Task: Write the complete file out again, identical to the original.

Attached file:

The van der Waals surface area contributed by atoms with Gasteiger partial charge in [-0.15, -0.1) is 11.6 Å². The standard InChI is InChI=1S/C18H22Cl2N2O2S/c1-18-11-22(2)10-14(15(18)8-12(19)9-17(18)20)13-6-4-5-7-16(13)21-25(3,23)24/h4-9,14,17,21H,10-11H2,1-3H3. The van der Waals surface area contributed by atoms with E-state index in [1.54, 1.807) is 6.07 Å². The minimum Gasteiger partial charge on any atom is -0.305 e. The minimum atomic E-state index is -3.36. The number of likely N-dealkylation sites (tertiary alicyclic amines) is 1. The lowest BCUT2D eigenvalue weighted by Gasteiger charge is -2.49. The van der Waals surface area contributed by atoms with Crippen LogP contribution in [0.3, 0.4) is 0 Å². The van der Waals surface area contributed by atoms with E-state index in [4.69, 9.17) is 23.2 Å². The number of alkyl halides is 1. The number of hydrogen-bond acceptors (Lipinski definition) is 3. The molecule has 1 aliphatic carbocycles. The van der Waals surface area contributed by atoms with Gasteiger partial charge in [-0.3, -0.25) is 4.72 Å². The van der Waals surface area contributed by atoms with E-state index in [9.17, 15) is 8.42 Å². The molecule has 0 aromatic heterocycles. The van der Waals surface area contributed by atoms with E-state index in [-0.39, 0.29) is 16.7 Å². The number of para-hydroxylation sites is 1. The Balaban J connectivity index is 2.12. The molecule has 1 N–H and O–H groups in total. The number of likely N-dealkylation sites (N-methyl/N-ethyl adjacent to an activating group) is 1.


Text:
The van der Waals surface area contributed by atoms with Gasteiger partial charge in [-0.15, -0.1) is 11.6 Å². The standard InChI is InChI=1S/C18H22Cl2N2O2S/c1-18-11-22(2)10-14(15(18)8-12(19)9-17(18)20)13-6-4-5-7-16(13)21-25(3,23)24/h4-9,14,17,21H,10-11H2,1-3H3. The van der Waals surface area contributed by atoms with E-state index in [1.54, 1.807) is 6.07 Å². The minimum Gasteiger partial charge on any atom is -0.305 e. The minimum atomic E-state index is -3.36. The number of likely N-dealkylation sites (tertiary alicyclic amines) is 1. The lowest BCUT2D eigenvalue weighted by Gasteiger charge is -2.49. The van der Waals surface area contributed by atoms with Crippen LogP contribution in [0.3, 0.4) is 0 Å². The van der Waals surface area contributed by atoms with E-state index in [4.69, 9.17) is 23.2 Å². The number of alkyl halides is 1. The number of hydrogen-bond acceptors (Lipinski definition) is 3. The molecule has 1 aliphatic carbocycles. The van der Waals surface area contributed by atoms with Gasteiger partial charge in [-0.3, -0.25) is 4.72 Å². The van der Waals surface area contributed by atoms with E-state index in [9.17, 15) is 8.42 Å². The molecule has 0 aromatic heterocycles. The van der Waals surface area contributed by atoms with E-state index in [-0.39, 0.29) is 16.7 Å². The number of para-hydroxylation sites is 1. The Balaban J connectivity index is 2.12. The molecule has 1 N–H and O–H groups in total. The number of likely N-dealkylation sites (N-methyl/N-ethyl adjacent to an activating group) is 1.